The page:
HOLY FLYER

She screamed not to look, too horrible a 
sight for me to bear in my winter’s vulnerable state. 
I asked if it was a cardinal and she said worse. 
Curiosity bit the cat, or should I say the window
smacked the bird. I saw him there, on the back porch. 
A hairy woodpecker concussed to death. 
That night I dreamt I was on a plane that
flew into the side of a mountain, 
then I heard God roar, “This is my house!”

HOLY FLYER

She screamed not to look, too horrible a sight for me to bear in my winter’s vulnerable state. I asked if it was a cardinal and she said worse. Curiosity bit the cat, or should I say the window smacked the bird. I saw him there, on the back porch. A hairy woodpecker concussed to death. That night I dreamt I was on a plane that flew into the side of a mountain, then I heard God roar, “This is my house!”

Walk far,
sing loud,
climb high.

Live proud,
laugh often,
stop never.

Walk far,
sing loud,
climb high.

Live proud,
laugh often,
stop never.

I have tried a thousand times to explain my love to you. Mentally scribbled line after line in a language you could somehow comprehend. But no matter how clearly the words rang in my ears, upon yours they fell foreign—like two travelers across the bar from one another yearning to exchange tales of recent journeys, yet the distance between them that of oceans in the absence of a common language. Still, somehow for a moment, you really heard me and I understood you. Maybe it was spoken in our body language under the dark of those long, college nights. I would climb the stairs to your second-story apartment uninvited, promising penance for passage through the doorway to lustful abyss, and in that one moment of acceptance, you would take my hand into yours and show me in. But even moments later when physically entwined, an uneasiness fell upon us. So we medicated in a drunken stupor, a last ditch effort for the humming in our ears to at least sing the same song. Nowadays the tune hums alone while I continue to scribble—desperate attempts for you to finally understand me, even though you choose to no longer listen.

Love is a web of your finely spun silk, 
and I swaddled in its good intentions 
am but the fly who should 
have kept to her own—
admiring your art, 
your talent, 
you 
at a distance—
but alas,
I wanted silk, 
and now wrapped in your love 
I am consumed.

Love is a web of your finely spun silk,
and I swaddled in its good intentions
am but the fly who should
have kept to her own—
admiring your art,
your talent,
you
at a distance—
but alas,
I wanted silk,
and now wrapped in your love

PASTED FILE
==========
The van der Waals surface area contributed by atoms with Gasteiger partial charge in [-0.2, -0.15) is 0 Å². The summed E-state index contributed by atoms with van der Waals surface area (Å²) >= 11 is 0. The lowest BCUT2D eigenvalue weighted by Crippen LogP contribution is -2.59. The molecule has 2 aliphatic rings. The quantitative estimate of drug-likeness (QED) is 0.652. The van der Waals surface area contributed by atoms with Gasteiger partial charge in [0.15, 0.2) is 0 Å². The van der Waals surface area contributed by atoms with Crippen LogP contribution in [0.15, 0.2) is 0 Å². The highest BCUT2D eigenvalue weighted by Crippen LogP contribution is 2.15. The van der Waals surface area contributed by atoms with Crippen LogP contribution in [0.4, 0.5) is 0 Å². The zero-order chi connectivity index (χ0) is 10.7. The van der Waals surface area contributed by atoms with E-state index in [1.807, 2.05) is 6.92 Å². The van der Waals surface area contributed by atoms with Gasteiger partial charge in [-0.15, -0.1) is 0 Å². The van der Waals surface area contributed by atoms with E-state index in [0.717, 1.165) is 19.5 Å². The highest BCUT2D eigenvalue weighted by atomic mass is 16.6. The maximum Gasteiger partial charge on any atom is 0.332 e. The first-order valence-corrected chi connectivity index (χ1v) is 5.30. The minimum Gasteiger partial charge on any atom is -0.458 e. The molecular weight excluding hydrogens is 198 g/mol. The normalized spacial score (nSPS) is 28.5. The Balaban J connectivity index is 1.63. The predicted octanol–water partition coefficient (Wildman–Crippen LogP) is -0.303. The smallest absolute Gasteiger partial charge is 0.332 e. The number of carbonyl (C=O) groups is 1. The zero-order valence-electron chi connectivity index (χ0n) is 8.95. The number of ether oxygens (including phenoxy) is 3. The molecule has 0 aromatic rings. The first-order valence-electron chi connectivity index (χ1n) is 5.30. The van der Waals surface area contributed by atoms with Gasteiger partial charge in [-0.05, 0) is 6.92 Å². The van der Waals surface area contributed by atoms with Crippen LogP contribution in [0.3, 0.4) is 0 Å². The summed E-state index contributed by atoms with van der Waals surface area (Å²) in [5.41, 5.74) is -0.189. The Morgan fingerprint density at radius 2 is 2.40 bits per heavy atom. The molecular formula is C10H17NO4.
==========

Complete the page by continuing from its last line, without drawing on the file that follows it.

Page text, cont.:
I am consumed.

PSA:

I’ll be taking D2D a new direction. Writing has seemed to be difficult as of late, but that doesn’t mean my creative juices aren’t still flowing. My morning walks have led me to a love of capturing beautiful moments, along with a developed habit of clearing my head from the daily stresses of practicing law. It’s also during these times of peaceful solitude, I’ve realized it’s time for some change. I’m sure I’ll continue writing poetry, but lengthy prose to share I will not. Additionally, I’ll be making some life changes and busting out of Indiana for a bit, finally! I hope you all stick around and drop me a line as the journey unfolds. I also look forward to beginning to stay more closely tuned in to you all, too. I dropped off for a bit, but D2D is back and intently listening!

Indiana sunrise.

Indiana sunrise.

Indiana morning dew (iPhone 5)

The Nuthouse

I found myself sitting in the waiting room next to a boy, maybe nine or ten, who was from “across town.” I say “across town” by doing this thing with both of my hands up by my ears and waving my index and middle fingers up and down—that’s how my mom and her sisters say it. You know, like if some lady is wearing a god awful amount of jewelry you say she’s from “across town,” or if you see a guy in boat shoes he’s from “across town.” That’s how I knew about this kid. He was from “across town” because he was wearing Sperrys and a cotton button-up. Most likely he was from Windy Heights, a golfing estate for those my mother said with her fingers “had money.” I found it comforting to be in the company of people “across town” who “had money” since our problems were surely those that only plagued the rich and intelligent.

The boy raised up out of the chair and the Sperrys pranced across the room.  I gasped in astonishment when the kid’s mother allowed him to pick up a magazine from the table. My mother always yelled at me not to touch those filthy things when at the doctor’s office. They had germs and I was bound to catch spinal meningitis by just looking at one. This kid was a day away from paralysis and didn’t even know it.